Movie Review: DIVERGENT Is More TWILIGHT Than HUNGER GAMES
This is going to be kind of a bullshit review. I say that because it's usually how I to respond to other movie reviews that let some single element of a movie derail all the other potentially good aspects involved. Usually, I can get past this sort of thing. Divergent defeated me, though.
Divergent's premise doesn't make any sense. I had trouble understanding it not only during the film's promotional phase but also during the many unsolicited conversations I had about it with my kid, who really likes these books. Now that I've seen the movie, I am sad to report that I understood the premise correctly the whole time. It's just really stupid.
In some kind of future after some kind of war, people are divided up into factions. There are only five. You can be smart, honest, brave, something or something else. An all-important mandatory test helps you discover your primary personality trait (out of the five). This trait defines you to such an extent that you are a robot slave to it. If your faction differs from that of your parents, you must leave your family. On the other hand, if you disagree with your test results, you can feel free to totally ignore it and follow your heart.
Shailene Woodley (like all actual humans) has a combination of all five traits. This makes her a Divergent, something that ultimately has no meaning at all since everyone she hangs out with displays a full plate of human personality traits, however blunted and quickly drawn. It's all really just a way to make her special narratively.
Afraid people will discover she's a full human, she still joins a faction and spends most of the movie trying to hide her true nature. Her crew is called Dauntless. They have no fear. Except all of them are driven by fear. They might actually be the most scared people in the city, considering how often they try to prove themselves with wimpy stunts. For instance, instead of getting on trains at actual stops, they run alongside the moving cars and jump on. Like hobos. When it's time to get off, they leap from the train car to a nearby rooftop. It's pretty close, so they could probably just step off casually, but they prefer to jump and land with a badass rolling motion. When it comes to being tough rebels who play by their own rules, this Dauntless crew ranks right up there with the gangs from West Side Story.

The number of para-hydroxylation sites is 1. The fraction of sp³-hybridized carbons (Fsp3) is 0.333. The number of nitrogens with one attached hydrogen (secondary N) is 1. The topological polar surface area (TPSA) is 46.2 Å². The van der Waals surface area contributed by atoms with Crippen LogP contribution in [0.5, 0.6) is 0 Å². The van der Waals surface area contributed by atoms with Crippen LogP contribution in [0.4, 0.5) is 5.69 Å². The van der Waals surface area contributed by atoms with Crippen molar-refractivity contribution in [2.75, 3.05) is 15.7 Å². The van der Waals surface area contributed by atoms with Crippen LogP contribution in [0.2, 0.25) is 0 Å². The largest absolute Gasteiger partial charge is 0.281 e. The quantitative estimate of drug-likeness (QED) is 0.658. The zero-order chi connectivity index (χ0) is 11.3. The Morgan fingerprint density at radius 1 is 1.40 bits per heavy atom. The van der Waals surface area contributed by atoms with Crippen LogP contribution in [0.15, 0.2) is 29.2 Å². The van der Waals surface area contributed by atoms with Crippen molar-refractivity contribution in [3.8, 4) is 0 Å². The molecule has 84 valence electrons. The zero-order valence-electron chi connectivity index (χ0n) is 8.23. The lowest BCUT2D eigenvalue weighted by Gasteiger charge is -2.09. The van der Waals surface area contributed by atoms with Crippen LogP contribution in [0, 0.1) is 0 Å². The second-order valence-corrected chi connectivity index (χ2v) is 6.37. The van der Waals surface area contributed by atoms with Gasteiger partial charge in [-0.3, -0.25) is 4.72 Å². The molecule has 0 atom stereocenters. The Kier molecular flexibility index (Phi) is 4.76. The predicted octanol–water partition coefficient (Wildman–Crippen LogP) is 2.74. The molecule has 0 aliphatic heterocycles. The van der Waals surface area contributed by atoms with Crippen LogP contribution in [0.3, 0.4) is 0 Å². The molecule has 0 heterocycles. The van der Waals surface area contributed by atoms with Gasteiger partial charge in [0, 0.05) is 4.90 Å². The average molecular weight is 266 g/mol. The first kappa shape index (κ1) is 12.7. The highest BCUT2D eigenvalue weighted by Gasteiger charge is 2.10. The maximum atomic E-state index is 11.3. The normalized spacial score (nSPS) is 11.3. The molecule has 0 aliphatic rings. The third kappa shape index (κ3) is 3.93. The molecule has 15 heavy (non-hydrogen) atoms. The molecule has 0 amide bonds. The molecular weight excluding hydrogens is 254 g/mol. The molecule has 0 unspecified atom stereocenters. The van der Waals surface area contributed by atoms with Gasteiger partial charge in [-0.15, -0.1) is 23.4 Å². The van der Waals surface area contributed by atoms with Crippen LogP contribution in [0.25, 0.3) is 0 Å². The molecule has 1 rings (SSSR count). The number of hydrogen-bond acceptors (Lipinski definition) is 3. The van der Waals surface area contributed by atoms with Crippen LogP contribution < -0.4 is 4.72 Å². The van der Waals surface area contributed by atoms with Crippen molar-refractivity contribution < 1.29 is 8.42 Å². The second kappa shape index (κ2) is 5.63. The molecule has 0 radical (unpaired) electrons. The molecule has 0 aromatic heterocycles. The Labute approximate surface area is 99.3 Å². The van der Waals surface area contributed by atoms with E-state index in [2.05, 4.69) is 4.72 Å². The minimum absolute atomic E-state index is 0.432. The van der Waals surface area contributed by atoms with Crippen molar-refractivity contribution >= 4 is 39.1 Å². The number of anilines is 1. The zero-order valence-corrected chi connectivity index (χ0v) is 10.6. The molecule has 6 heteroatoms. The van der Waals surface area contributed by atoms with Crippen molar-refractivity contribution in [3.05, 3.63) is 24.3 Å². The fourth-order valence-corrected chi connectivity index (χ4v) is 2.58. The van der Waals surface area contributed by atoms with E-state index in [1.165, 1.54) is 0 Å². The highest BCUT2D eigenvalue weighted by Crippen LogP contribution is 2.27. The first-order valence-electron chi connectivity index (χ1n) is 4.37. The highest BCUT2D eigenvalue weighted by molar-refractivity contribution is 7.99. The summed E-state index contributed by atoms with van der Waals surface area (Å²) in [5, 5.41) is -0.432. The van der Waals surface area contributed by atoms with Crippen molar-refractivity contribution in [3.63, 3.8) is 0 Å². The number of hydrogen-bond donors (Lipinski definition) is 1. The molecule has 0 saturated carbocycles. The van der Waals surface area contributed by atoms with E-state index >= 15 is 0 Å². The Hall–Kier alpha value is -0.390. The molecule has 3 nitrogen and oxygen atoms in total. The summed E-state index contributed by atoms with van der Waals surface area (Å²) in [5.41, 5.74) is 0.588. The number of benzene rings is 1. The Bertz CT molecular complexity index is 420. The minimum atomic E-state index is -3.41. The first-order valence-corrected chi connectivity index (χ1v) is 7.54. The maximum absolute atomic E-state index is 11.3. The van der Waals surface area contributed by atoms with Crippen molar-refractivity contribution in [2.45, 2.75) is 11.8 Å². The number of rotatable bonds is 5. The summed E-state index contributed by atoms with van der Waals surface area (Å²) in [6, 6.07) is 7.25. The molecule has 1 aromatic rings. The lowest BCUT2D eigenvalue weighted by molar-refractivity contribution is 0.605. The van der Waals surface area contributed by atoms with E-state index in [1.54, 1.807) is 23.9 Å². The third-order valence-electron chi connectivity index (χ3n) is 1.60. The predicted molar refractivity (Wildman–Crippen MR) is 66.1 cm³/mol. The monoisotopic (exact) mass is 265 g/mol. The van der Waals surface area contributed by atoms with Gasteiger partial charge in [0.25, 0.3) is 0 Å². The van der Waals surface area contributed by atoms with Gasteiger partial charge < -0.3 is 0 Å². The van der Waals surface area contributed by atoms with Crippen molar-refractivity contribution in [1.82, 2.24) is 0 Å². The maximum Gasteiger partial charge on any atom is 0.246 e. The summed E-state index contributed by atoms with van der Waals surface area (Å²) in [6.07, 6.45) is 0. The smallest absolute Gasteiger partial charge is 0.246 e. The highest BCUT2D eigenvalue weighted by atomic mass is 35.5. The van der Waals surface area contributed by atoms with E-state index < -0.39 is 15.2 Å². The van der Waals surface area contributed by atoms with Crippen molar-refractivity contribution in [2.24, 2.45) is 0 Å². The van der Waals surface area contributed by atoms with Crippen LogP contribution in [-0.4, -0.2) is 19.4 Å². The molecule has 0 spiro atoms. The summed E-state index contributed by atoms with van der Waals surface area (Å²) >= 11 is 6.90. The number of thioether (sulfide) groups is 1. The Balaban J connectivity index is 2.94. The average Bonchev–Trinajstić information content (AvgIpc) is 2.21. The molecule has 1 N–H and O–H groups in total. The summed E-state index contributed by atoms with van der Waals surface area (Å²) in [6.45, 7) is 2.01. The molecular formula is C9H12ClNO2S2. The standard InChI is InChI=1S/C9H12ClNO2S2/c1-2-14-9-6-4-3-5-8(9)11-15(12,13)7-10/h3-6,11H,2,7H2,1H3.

90% of the film focuses on Dauntless training. Shailene Woodley has to develop her Dauntless skills lest she spend the rest of her life as a hobo and be forced to run alongside trains out of necessity rather than youthful fun, an outcome she's scared of (classic rookie Dauntless mistake!) She makes friends and enemies of her fellow recruits and even falls in love with her head instructor, who wants a full personality so badly that he tattoos a picture of each trait onto his back. That actually works, by the way. It's why I have the word "big" tattooed on my wiener (I would have preferred the word "massive" but it turns out this doesn't actually work as well as I just said).
Eventually, the fact that all these people live in a dystopia run by an evil blonde lady becomes a factor, and it is only at this point that the film finally wakes up and does something. This last bit, however goofy, offers decent kiddie-action and at least gives the film some of the stakes and plot movement lacking in the whole "Will Katniss Jr. pass her Dauntless final?" issue.
You can see how this appeals to its audience, though. The faction system allows young people to imagine which group they'd belong to, while also giving them plenty of room to imagine themselves as Divergents as well, since I assume most of them do possess a human personality. The film has a heavy-petting romance and involves living with buddies for months, far away from the gaze of any parental units. It's all a nonsensical fantasy, but I can understand the appeal. Plus, there's a chance the sequels might have interesting mysteries to solve and a much wider world to explore.
This one, however, is just too small, too ridiculous, and too uninteresting to enjoy. You will likely find yourself asking some random kid next to you "How much book is left?" and their answer will bum you out. That's what happened to me, anyway.